The author is radio director of egta, a non-profit association based in Brussels, a European trade body that represents the interests of radio and television sales houses.
Few if any current developments have moved faster than the digital evolution. The pace of digital change, only accelerated as a result of the COVID crisis, is unprecedented and has disrupted the entire media industry. The audio landscape was equally impacted and is now in constant flux.
Radio has always been a mobile medium and a trusted companion. But technological advances have amplified ATAWAD listening — available anytime, anywhere and on any device. The development of new delivery technologies (5G, Wi-Fi, DAB+), connected devices (smart speakers, hearables) and an increase in sound quality (3D audio, noise cancellation), combined with the arrival of new players investing in the audio sphere, have resulted in a gigantic offering of audio content and formats.
Audio has become ubiquitous in our lives.
In this increasingly fragmented and complex media landscape, radio companies face challenges in various advertising markets, demonstrated by the significant gap between the volume of radio consumption and advertising investment.
While all the evidence proves the strong performance of radio when delivering real business growth, there is a disparity between the evidence and the general market perception.
Does radio have a marketing problem?
It is in this environment that the World Radio Alliance has been created.
During the 25 years I’ve worked in the advertising industry, I have often heard that radio has become obsolete — more often than hearing its strengths highlighted. But even if radio consumption has eroded since its peak, the research consistently shows that radio is key in the media mix to boost brands’ business and is the centrepiece in the evolving audio ecosystem.
Every day, radio reaches 70% of the population, enabling advertisers to rapidly touch many potential consumers, in a safe and trusted environment. There are an immeasurable number of studies and cases proving the effectiveness of radio advertising.
Long live radio
Since its birth over 100 years ago, the death of radio has been proclaimed many times. Didn’t The Buggles sing in 1979 that video killed the radio star?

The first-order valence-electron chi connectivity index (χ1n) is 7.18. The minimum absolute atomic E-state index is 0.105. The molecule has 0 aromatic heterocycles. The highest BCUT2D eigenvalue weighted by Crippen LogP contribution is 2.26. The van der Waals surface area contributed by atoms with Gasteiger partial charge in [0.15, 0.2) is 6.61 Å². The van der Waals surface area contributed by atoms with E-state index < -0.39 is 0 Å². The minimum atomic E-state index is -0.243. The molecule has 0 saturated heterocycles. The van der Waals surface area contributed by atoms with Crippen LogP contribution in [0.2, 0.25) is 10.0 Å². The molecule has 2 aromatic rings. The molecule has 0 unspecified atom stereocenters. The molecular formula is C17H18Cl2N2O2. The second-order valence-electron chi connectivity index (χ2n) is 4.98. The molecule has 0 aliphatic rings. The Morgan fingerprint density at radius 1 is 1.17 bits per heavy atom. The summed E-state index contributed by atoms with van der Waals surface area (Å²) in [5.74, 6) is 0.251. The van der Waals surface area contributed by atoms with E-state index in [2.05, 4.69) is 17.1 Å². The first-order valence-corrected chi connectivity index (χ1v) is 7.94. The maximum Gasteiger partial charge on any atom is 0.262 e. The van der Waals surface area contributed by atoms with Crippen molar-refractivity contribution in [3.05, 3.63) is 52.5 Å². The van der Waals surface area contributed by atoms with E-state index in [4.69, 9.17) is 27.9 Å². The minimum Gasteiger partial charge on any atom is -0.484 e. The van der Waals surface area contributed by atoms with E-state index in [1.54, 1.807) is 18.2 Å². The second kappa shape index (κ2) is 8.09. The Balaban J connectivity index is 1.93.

The time has come for radio to stop being shy, to get out of its cave and loudly and widely promote its power. We have to remind advertisers, journalists, media gurus, agencies and industry peers about the strength, effectiveness and popularity of radio.
On the occasion of World Radio Day 2021 came the idea of creating a grouping of trade bodies representing radio companies and sales houses from different parts of the world to join forces and speak with a unified voice and narrative, to inspire each other by exchanging ideas, research cases and best practices.
The concept of the World Radio Alliance was born. A year later, after plenty of fruitful discussions between egta and radio associations around the world, this collaboration across continents became a reality. We are currently 16 members, representing 14 markets, with the intention to grow, prosper and welcome more members.
Radio is not dead. Radio is ubiquitous, a trusted companion for listeners and a business partner for brands. It is the centrepiece in the grand audio ecosystem, as it has always been. And as of now, you can count on the World Radio Alliance to remind the world.
Learn more about the World Radio Alliance here.
The founding members of the World Radio Alliance are Radiocentre (UK), Radiozentrale (Germany), Audify (Netherlands), the Radio Advertising Bureau (U.S.), RadioMedia (Finland), the Bureau de la Radio (France), VIA—Association of AV Media (Belgium), ACR—the Associaciò Catalana de Ràdio (Spain), Radiocentre Ireland, FCP AssoRadio (Italy), Radio Connects (Canada), the Association of Austrian Commercial Broadcasters (VÖP), Commercial Radio Australia, and egta, the international association of TV and radio sales houses. Lucy Barrett, client director at Radiocentre UK, is the first president.